World Wetlands Day 2024: Before we save them, we have to know where they actually are

Correct mapping and boundary demarcation are critical steps in the wetland restoration process

By Venkatesh Dutta
Published: Friday 02 February 2024

Illustration: Yogendra Anand / CSEIllustration: Yogendra Anand / CSE

About 90 per cent of wetlands in Uttar Pradesh are outside protected areas. Majority of them are even yet to be notified as wetlands. This is leading to easy conversion of the land, from waterbodies to real estate. Many of these wetlands had originally been leased out by the revenue department to local fisher folk and farmers for fisheries and aquaculture. However, as the water levels gradually diminished, these farmers transitioned to cultivating the wetlands. As the leases were never officially revoked, the land, in numerous instances, was sold to real estate developers for housing projects.

Wetlands provide habitat to a variety of native species of plant and animals as well as thousands of winter migratory birds. They prevent settlements from getting flooded by absorbing  excess rainwater and then releasing it slowly during dry seasons or during droughts. They also help sequestrate carbon, which helps mitigate climate change.

The first national inventory of wetlands was prepared by the Space Applications Centre of the Indian Space Research Organisation (ISRO), Ahmedabad, at the behest of the Union environment ministry using remote-sensing satellite data of 1992-93. The inventory put the extent of inland as well as coastal wetlands at about 8.26 million ha. These estimates did not include rivers, canals and irrigation channels.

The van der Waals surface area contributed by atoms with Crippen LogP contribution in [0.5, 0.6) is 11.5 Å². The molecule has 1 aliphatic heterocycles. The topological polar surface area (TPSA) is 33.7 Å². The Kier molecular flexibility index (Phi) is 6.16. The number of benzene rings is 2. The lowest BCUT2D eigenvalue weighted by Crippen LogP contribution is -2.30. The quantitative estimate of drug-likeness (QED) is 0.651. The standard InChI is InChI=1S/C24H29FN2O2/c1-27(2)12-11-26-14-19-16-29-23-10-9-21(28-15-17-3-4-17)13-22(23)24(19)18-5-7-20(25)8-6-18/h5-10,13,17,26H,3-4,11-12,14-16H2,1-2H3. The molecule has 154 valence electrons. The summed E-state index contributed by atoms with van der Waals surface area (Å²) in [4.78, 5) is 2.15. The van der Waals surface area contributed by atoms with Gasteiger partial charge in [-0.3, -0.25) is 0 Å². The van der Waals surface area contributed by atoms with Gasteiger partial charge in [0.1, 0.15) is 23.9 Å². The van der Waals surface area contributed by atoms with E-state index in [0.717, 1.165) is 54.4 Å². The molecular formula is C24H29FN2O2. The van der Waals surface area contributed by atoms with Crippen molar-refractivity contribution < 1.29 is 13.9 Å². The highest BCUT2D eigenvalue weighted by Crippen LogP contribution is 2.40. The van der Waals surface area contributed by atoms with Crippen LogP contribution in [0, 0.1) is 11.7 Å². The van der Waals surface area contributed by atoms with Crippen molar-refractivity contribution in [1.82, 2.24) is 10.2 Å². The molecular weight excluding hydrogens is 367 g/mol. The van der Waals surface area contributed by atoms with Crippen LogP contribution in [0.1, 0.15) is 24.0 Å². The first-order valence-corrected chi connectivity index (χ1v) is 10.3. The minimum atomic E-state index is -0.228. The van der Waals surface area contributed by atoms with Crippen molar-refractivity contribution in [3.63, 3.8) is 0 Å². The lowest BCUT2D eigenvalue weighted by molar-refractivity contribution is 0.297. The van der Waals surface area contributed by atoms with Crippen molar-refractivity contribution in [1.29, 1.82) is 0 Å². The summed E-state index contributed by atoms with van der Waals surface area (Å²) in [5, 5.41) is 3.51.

In 2007, the Space Application Centre prepared another digital database of wetlands under “National Wetland Inventory and Assessment” using remote-sensing techniques on a 1:50,000 scale. The state inventory was also prepared to develop a wetland information system. The district-wise data with the state inventory shows that Uttar Pradesh has 43,614 wetlands; there could be many more as not all wetlands can be recorded on this scale.

Wetlands in Uttar Pradesh are largely riverine wetlands, usually occurring in depressions along rivers, permanently flooded large lakes along embankments and older courses of rivers where they are subjected to periodic flooding. There are many oxbow lakes (U-shaped lakes) formed naturally by the meandering streams. They act as transition zones between the terrestrial and aquatic ecosystems and share properties of both. Uttar Pradesh has a unique and vast Gangetic wetland ecosystem that harbours a rich diversity of plants and animals. There are about 120,000 wetlands outside forests in the state, of which about 24,000 are bigger than 2.2 ha and should be conserved on priority. The total area of wetlands in Uttar Pradesh is about 1.5 million ha.